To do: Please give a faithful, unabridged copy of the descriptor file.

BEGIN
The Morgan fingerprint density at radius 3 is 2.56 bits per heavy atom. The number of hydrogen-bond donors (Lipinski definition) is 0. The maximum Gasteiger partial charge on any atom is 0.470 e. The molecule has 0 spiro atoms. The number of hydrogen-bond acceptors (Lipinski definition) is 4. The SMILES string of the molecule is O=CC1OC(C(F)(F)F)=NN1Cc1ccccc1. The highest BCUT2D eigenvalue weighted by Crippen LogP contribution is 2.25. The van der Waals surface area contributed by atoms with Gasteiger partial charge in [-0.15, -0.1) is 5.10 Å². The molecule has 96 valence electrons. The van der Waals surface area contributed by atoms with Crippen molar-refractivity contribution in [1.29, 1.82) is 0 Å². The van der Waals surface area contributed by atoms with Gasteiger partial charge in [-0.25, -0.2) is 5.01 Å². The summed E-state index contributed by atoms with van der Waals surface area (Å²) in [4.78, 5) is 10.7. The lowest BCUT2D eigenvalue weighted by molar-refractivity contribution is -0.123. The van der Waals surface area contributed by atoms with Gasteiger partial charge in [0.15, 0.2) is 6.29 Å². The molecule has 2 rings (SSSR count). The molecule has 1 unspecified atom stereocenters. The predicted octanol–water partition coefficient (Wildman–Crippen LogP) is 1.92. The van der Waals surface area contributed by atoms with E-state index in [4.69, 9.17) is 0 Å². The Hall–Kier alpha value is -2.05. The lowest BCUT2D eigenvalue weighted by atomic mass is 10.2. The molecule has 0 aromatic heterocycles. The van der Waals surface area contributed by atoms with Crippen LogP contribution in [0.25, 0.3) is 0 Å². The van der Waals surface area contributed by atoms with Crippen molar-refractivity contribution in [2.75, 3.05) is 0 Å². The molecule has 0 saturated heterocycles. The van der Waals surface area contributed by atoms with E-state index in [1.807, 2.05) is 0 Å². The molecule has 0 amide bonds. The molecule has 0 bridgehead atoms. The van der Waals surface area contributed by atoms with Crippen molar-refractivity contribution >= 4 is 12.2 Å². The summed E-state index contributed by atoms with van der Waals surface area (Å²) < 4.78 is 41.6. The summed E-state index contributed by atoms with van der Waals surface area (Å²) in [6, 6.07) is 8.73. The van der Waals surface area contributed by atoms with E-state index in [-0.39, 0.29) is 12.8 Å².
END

The Morgan fingerprint density at radius 3 is 2.56 bits per heavy atom. The number of hydrogen-bond donors (Lipinski definition) is 0. The maximum Gasteiger partial charge on any atom is 0.470 e. The molecule has 0 spiro atoms. The number of hydrogen-bond acceptors (Lipinski definition) is 4. The SMILES string of the molecule is O=CC1OC(C(F)(F)F)=NN1Cc1ccccc1. The highest BCUT2D eigenvalue weighted by Crippen LogP contribution is 2.25. The van der Waals surface area contributed by atoms with Gasteiger partial charge in [-0.15, -0.1) is 5.10 Å². The molecule has 96 valence electrons. The van der Waals surface area contributed by atoms with Crippen molar-refractivity contribution in [1.29, 1.82) is 0 Å². The van der Waals surface area contributed by atoms with Gasteiger partial charge in [-0.25, -0.2) is 5.01 Å². The summed E-state index contributed by atoms with van der Waals surface area (Å²) in [4.78, 5) is 10.7. The lowest BCUT2D eigenvalue weighted by molar-refractivity contribution is -0.123. The van der Waals surface area contributed by atoms with Gasteiger partial charge in [0.15, 0.2) is 6.29 Å². The molecule has 2 rings (SSSR count). The molecule has 1 unspecified atom stereocenters. The predicted octanol–water partition coefficient (Wildman–Crippen LogP) is 1.92. The van der Waals surface area contributed by atoms with E-state index in [4.69, 9.17) is 0 Å². The Hall–Kier alpha value is -2.05. The lowest BCUT2D eigenvalue weighted by atomic mass is 10.2. The molecule has 0 aromatic heterocycles. The van der Waals surface area contributed by atoms with Crippen LogP contribution in [0.25, 0.3) is 0 Å². The van der Waals surface area contributed by atoms with Crippen molar-refractivity contribution in [2.75, 3.05) is 0 Å². The molecule has 0 saturated heterocycles. The van der Waals surface area contributed by atoms with E-state index in [1.807, 2.05) is 0 Å². The molecule has 0 amide bonds. The molecule has 0 bridgehead atoms. The van der Waals surface area contributed by atoms with Crippen molar-refractivity contribution >= 4 is 12.2 Å². The summed E-state index contributed by atoms with van der Waals surface area (Å²) < 4.78 is 41.6. The summed E-state index contributed by atoms with van der Waals surface area (Å²) in [6, 6.07) is 8.73. The van der Waals surface area contributed by atoms with E-state index in [-0.39, 0.29) is 12.8 Å².